Thursday, May 24, 2012

Reporting Without Thinking

This is National Dog Bite Prevention Week, so the U.S. Postal Service put out a list of cities with the greatest number of dog attacks on mail carriers. The Chicago Tribune picked up the story and apparently couldn't be bothered to do ten seconds of critical thinking before blurting out "Postal Service ranks Chicago high for dog attacks." My first thought was, No wonder our mail carrier always jumps back when we open the door. But that isn't the real story at all.
There were 30 dog attacks on postal workers last year in Chicago. That puts Chicago at No. 11, tied with Philadelphia. Los Angeles topped the list with 83 dog attacks on postal employees last year.
Notice that the article is about the total number of attacks per city rather than, say, attacks per postal customer or per capita. Chicago is the third most populous city in the United States. If Chicago is ranked eleventh, that means there many cities with fewer people that had a higher number of attacks. I found a complete list of the "top 25" (actually there are 43 cities listed*). Here is part of the list:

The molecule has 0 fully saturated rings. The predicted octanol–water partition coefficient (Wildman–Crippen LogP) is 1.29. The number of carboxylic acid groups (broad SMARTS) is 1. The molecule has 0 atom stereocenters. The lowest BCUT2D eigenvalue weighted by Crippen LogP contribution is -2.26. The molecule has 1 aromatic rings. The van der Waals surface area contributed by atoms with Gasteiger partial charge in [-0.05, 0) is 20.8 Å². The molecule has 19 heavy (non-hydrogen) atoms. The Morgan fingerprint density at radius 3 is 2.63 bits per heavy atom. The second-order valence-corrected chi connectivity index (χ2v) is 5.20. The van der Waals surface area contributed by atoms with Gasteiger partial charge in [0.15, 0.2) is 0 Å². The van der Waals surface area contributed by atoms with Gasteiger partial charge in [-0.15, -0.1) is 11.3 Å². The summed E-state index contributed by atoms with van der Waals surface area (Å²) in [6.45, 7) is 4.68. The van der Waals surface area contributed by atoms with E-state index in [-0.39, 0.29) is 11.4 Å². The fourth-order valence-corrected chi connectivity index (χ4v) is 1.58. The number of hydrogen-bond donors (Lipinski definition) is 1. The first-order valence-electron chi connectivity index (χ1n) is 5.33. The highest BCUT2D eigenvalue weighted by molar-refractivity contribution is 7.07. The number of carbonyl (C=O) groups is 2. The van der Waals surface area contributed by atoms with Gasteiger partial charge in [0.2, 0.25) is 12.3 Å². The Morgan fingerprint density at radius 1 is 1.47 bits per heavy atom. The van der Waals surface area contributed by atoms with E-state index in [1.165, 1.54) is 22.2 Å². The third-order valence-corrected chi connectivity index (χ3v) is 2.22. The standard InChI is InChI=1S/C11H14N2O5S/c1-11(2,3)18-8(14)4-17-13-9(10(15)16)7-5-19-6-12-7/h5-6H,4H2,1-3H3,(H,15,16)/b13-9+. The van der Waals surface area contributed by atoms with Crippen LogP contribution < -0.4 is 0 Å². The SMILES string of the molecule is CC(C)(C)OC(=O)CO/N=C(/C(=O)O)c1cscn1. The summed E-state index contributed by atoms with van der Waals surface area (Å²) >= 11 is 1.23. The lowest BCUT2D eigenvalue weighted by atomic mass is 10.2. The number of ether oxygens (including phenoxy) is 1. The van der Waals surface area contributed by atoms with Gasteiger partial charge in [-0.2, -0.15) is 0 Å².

Ranking
City/Location
Attacks
1
Los Angeles, CA
83
2
San Diego, CA
68
3
Houston, TX
47
4
Cleveland, OH
44
5
Dallas, TX
41
6
San Antonio, TX
39
7
Phoenix, AZ
36
8
Denver, CO, and Sacramento, CA
35 each
9
Minneapolis, MN, and St. Louis, MO
32 each
10
Louisville, KY
31
11
Chicago, IL, and Philadelphia, PA
30 each
12
Seattle, WA
28
In fact, there are twelve cities ahead of Chicago, and all but one are smaller, some of them significantly so. Chicago has about 2.7 million people, while cities like Cleveland, Minneapolis, and St. Louis come in under 400,000. In other words, Chicago is actually a pretty safe place for mail carriers!

Note: I'd like to show you bites per capita, but I'm not very good with tables in Blogger (the only reason I used the table above is because I copy/pasted from another site). Here is a list of U.S. cities ranked by population.


* Normally, if two cities tie for second place, one would expect the next city to be ranked fourth. But on this list, the next city would be third. Because the numbers of attacks are relatively low to begin with, there are a lot of ties, resulting in a lot more than 25 cities represented on the list.

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